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Fish as Multi-Doctor

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Last Updated On: 22/09/2015  

Fish as multi doctor

Take fish to enrich your BRAIN

It is widely believed that countries or communities who have a lot of fish in their diet are more intelligent than the others. Sounds fishy? But it may well be true. Researches have shown that certain nutrients that are vital for the development of one’s brain are found in very high level in oily fish. The brain has large amounts of a fatty acid known as decosahexaenoic acid (DHA), but unfortunately the human body is incapable of producing this fatty acid to the quantity that the brain requires. This is usually supplemented by including meat, eggs and fish, particularly the oily ones, which are very high in DHA. Mackerel, sardines, herring, and tuna are very high in DHA, whereas in fish like cod, plaice, and monkfish, this is found only in their livers.Fish are rich in eicosapentaenoic acid (EPA) and docosahexaenoic acid (DHA) and it is these polyunsaturated fatty acids, which provide the key. It is suggested that the minimal dietary requirement for EPA and DHA should be about 200 mg/day and this amount can easily be obtained from eating fish just once a week In extensive researches done on primates and rats fed on food, rich in DHA, it has been found that in all cases the learning abilities improved. Certain rise in visual awareness was also noticed. From such experiments it has been concluded that DHA improves eyesight, blood circulation and skin and reduces pain such as in rheumatoid arthritis.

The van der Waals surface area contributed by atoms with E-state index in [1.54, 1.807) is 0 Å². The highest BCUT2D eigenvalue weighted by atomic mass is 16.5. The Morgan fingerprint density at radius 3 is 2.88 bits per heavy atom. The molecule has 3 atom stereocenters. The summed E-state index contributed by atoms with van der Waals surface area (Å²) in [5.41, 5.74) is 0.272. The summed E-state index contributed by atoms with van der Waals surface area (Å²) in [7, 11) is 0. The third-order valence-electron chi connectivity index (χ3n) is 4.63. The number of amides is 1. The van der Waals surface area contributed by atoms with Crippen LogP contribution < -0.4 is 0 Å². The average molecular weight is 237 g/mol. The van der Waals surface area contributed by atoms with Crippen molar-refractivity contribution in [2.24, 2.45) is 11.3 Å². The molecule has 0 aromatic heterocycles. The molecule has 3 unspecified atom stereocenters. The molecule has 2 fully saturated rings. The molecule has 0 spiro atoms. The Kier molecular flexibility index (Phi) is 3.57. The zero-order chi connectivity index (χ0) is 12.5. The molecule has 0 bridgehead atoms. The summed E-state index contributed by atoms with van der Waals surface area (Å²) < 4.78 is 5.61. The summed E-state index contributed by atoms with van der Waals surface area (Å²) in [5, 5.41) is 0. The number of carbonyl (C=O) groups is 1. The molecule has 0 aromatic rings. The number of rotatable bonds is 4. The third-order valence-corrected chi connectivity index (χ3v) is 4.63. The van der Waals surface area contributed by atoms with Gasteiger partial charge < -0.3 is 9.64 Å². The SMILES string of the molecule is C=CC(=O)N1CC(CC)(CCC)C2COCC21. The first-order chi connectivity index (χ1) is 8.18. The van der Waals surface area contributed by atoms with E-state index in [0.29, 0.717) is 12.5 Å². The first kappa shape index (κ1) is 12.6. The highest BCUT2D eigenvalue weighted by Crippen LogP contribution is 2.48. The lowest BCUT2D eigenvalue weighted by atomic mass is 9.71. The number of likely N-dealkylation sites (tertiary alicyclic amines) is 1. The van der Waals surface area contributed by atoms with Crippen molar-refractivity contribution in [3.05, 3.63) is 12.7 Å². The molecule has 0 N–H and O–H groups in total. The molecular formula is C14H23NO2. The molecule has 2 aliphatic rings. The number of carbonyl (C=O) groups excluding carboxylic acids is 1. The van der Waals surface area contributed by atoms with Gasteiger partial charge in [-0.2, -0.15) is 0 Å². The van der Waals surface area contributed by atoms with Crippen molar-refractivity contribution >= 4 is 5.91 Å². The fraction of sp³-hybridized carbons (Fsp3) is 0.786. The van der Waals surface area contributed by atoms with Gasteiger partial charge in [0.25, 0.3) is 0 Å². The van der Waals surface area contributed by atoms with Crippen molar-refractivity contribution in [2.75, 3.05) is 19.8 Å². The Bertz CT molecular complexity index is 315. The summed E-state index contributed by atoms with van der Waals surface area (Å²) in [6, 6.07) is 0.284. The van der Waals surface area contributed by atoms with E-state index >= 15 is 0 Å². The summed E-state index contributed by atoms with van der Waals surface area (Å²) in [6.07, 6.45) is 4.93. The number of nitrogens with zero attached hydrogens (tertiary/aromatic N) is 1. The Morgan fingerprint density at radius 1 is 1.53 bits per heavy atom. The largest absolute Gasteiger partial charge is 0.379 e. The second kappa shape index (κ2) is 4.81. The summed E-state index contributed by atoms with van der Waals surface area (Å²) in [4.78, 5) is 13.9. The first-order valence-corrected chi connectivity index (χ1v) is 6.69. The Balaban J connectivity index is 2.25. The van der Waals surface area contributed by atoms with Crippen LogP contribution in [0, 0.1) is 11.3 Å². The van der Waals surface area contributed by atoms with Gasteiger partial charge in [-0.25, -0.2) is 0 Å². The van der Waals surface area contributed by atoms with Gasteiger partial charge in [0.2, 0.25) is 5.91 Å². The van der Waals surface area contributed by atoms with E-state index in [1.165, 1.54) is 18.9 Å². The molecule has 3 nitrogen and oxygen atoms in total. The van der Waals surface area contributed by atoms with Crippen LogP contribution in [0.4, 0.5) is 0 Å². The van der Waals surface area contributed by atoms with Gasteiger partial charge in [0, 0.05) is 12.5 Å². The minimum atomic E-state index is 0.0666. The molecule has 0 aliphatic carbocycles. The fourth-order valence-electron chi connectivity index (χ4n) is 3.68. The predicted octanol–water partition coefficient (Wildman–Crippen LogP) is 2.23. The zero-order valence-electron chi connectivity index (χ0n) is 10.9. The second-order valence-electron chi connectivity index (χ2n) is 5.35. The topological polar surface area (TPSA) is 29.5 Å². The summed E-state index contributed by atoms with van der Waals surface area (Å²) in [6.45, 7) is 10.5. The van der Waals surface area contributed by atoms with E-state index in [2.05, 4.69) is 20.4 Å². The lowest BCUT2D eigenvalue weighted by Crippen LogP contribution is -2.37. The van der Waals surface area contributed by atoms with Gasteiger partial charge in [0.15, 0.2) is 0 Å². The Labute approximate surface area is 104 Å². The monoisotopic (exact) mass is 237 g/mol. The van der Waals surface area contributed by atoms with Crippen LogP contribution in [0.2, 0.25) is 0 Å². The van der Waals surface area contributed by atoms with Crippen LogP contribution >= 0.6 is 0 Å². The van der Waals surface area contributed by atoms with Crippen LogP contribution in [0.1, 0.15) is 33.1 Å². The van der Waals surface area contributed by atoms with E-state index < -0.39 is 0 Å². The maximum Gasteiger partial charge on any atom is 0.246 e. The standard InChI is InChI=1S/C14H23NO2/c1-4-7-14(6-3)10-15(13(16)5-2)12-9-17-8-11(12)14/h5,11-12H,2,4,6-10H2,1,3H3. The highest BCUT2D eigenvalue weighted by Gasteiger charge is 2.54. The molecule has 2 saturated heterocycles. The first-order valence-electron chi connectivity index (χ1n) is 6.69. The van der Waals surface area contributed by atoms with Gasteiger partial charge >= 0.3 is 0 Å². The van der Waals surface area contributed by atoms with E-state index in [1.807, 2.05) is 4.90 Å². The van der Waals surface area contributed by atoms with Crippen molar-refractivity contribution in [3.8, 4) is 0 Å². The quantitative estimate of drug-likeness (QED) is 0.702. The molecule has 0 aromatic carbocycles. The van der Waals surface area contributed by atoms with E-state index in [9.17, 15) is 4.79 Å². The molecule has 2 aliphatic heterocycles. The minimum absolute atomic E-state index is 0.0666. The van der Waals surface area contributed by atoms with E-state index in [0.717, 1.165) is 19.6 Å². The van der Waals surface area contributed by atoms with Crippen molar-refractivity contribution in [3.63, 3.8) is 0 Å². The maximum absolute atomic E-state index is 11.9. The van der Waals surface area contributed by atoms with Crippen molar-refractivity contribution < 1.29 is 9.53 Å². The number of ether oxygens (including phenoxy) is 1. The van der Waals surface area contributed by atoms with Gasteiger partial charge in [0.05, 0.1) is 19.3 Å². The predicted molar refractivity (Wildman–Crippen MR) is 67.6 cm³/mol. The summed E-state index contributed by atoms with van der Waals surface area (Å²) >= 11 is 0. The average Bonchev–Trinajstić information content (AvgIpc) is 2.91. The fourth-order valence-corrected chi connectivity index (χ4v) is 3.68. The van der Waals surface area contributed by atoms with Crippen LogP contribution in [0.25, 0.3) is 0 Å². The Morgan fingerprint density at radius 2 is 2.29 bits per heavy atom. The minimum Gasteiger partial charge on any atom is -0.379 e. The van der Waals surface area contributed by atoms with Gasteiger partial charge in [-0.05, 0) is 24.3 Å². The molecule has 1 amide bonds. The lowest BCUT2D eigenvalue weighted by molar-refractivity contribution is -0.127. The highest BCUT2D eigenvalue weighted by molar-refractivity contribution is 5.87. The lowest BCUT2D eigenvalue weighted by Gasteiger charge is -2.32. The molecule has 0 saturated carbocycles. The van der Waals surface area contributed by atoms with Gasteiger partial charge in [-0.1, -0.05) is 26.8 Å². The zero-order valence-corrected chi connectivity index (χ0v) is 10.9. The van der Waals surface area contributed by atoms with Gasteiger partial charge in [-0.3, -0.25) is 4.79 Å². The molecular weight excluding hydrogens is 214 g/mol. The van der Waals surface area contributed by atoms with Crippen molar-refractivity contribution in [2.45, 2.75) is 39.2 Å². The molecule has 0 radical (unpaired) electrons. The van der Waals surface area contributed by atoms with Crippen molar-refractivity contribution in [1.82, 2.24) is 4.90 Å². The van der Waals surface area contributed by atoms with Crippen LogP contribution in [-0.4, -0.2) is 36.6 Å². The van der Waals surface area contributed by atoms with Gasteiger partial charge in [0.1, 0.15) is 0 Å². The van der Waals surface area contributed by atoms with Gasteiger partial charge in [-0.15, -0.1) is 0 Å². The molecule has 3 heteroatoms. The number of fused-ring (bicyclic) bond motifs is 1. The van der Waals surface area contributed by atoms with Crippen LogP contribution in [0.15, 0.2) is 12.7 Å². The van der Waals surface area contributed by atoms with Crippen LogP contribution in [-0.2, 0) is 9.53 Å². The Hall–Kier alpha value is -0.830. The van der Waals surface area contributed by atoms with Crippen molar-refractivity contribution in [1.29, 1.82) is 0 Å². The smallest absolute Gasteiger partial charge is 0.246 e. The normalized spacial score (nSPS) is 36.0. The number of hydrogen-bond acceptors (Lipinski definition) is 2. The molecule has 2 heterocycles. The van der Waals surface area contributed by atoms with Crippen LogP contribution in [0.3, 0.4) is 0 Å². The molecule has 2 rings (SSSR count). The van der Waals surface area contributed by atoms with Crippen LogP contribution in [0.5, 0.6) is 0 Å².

Take fish to protect your HEART

At one of the annual American Heart Association meeting in New Orleans, the Brigham and Women’s Hospital doctors presented their findings, which said that Omega-3 fatty acids found in so-called fatty fish such as the salmon, mackerel, tuna and sardines, seems to get into the tissues and arteries and aids in protecting the heart. They said that eating fish at least once a week could cut the chances of dying suddenly from heart failure into half. These findings were based on researches followed on more than 22,000 male physicians for 12 years. It was found that those who ate at least one serving of fatty fish a week reduced their chances of cardiac arrest by 50 percent. However, although consumption of fish was said to aid in reducing the risk of sudden death, it did not seem to change drastically with the increase in consumption. In other words, although eating fish once a week seemed to work, eating it more often did not work better. The Omega-3 fatty acids protect the heart in several ways. From keeping the heart beating too fast, they prevent the formation of blood clots and also prevent the buildup of plaque in the heart arteries.